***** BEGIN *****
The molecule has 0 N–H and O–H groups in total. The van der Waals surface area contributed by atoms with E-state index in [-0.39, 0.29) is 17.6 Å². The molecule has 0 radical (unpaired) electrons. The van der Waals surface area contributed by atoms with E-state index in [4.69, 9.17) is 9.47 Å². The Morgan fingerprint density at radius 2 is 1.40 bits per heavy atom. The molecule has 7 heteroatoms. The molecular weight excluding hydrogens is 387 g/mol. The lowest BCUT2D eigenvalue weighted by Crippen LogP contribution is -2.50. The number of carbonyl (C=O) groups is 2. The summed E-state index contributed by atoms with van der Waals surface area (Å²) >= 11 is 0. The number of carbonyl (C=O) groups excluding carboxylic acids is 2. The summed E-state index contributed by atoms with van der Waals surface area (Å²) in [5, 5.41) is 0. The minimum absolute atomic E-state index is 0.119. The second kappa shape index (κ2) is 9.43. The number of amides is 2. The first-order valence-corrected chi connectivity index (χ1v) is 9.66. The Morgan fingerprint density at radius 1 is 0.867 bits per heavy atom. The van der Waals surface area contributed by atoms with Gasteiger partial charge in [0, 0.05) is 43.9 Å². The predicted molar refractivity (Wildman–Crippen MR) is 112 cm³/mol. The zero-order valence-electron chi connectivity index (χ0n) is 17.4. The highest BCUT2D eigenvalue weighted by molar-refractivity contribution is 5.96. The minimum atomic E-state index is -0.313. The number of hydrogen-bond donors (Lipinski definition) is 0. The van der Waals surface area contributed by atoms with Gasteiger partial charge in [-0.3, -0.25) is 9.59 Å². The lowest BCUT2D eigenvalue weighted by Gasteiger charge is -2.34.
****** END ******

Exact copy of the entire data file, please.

The molecule has 0 N–H and O–H groups in total. The van der Waals surface area contributed by atoms with E-state index in [-0.39, 0.29) is 17.6 Å². The molecule has 0 radical (unpaired) electrons. The van der Waals surface area contributed by atoms with E-state index in [4.69, 9.17) is 9.47 Å². The Morgan fingerprint density at radius 2 is 1.40 bits per heavy atom. The molecule has 7 heteroatoms. The molecular weight excluding hydrogens is 387 g/mol. The lowest BCUT2D eigenvalue weighted by Crippen LogP contribution is -2.50. The number of carbonyl (C=O) groups is 2. The summed E-state index contributed by atoms with van der Waals surface area (Å²) >= 11 is 0. The number of carbonyl (C=O) groups excluding carboxylic acids is 2. The summed E-state index contributed by atoms with van der Waals surface area (Å²) in [5, 5.41) is 0. The minimum absolute atomic E-state index is 0.119. The second kappa shape index (κ2) is 9.43. The number of amides is 2. The first-order valence-corrected chi connectivity index (χ1v) is 9.66. The Morgan fingerprint density at radius 1 is 0.867 bits per heavy atom. The van der Waals surface area contributed by atoms with Gasteiger partial charge in [0, 0.05) is 43.9 Å². The predicted molar refractivity (Wildman–Crippen MR) is 112 cm³/mol. The zero-order valence-electron chi connectivity index (χ0n) is 17.4. The highest BCUT2D eigenvalue weighted by molar-refractivity contribution is 5.96. The minimum atomic E-state index is -0.313. The number of hydrogen-bond donors (Lipinski definition) is 0. The van der Waals surface area contributed by atoms with Gasteiger partial charge in [-0.3, -0.25) is 9.59 Å². The lowest BCUT2D eigenvalue weighted by Gasteiger charge is -2.34.